SOA-Standard-Conform Modeling as a High-Level-Standard for Discrete Simulation
Thomas Wiedemann (University of Applied Science Dresden) and Peter Eichhorst (SOCON Inc.)

Simulation models, created with leading simulation tools can not be exchanged between the systems, because there is no universal standard for discrete simulation. This results in very high investments and maintenance costs for simulation studies and some additional problems with flexibility in large simulations. A new approach seems now possible by using Service Oriented Architectures (SOA). The integration of SOA-interfaces in simulation systems connects them to the IT-infrastructure of ERP-systems, business process modeling systems and web-services. This option allows a dual use of the generated models for simulation and real control software. The SOA standards BPMN and BPEL are also capable for simulation modelling and are accepted by all major IT companies. The poster presents examples, how BPMN models can be converted to single simulation programs, which eliminates the critical performance issues of SOA-webservice interfaces. In conclusion, the SOA technology can open a new chapter in discrete simulation modelling.

Use of a Computer Algebra Software in the Functional Validation of Continuous Simulations
Yvon Resplandy (MBDA)

Due to the numeric integration algorithms with multiple iterations and the coupling effects between variables, verification and validation of simulations of continuous systems is a complex task. A method involving a Computer Algebra Software (CAS) is presented that allows preparing general parameterized test cases that cannot be achieved by hand. It applies to flat systems that are causal systems, whose outputs and states can be expressed through derivation and algebraic operations by a set of given variables (mechanical systems for example). These variables are set as temporal expressions with no or few symbolic expansion through derivation such as trigonometric or polynomial functions. Formal expressions of the inputs and outputs are calculated by means of a CAS and coded into the environment test. In addition to the verification and validation, this test is useful to assess the precision level of the integration method with respect to the variability of the inputs.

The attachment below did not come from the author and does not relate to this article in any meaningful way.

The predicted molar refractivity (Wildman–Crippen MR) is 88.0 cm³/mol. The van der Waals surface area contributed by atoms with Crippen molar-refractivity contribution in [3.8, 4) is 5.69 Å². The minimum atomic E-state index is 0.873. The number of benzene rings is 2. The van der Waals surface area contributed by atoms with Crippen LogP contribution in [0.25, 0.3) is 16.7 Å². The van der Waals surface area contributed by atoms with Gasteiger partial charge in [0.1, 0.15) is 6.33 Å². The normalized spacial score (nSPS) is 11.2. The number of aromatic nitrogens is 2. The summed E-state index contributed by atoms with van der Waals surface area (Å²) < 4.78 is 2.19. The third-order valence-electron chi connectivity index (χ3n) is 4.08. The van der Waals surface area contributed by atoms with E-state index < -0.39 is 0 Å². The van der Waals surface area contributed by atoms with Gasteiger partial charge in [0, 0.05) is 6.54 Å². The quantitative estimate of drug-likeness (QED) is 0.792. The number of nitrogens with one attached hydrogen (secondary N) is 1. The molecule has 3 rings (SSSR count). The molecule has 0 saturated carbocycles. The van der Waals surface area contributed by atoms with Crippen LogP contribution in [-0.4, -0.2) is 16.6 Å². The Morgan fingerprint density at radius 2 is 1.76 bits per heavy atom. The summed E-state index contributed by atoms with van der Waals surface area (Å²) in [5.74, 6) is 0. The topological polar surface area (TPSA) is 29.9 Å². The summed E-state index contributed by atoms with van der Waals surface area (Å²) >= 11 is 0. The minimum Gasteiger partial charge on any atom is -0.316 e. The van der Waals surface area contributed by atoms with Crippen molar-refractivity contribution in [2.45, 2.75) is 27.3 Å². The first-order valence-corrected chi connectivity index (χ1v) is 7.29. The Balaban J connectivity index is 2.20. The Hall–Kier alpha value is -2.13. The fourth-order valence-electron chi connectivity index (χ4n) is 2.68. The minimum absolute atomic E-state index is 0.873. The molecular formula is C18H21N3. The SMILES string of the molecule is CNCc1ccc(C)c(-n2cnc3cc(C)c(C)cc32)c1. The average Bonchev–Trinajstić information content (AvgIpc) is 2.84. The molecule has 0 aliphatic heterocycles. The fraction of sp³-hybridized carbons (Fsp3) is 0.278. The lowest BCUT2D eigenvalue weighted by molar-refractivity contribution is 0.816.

A Visual Aproach To Enhance Discrete-Event Simulation Model Interoperability
Tai-Chi Wu (I-Shou University) and Allen Greenwood (Mississippi State University)

With the continued advance of discrete-event simulation technology, various software packages have evolved that greatly facilitate the development and analysis of discrete-event simulation models. However, each of these applications uses a different approach and set of terminology for representing the behavior of the systems being studied. As a result of this disparity in implementations, models developed in different applications cannot interact with other models. Also, the disparity makes it more difficult for humans to understand the models. In this work, a visual modeling approach is proposed that allows the modeler, and those not expert in simulation, to create conceptual models that are independent of the implementation application. The approach uses eight common simulation elements. This approach facilitates the model interactions at the model formulation stage and at the application stage.

SETAC 2 Web: A Web Based Tactical Training Simulator for the Chilean Army
Luis F. Robledo (Chilean Army, Computerized Tactical Training Center(CEOTAC)), Jose Robles (Universidad del Desarrollo/ GBO Ltda.) and Juan C. Perez (GBO Ltda.)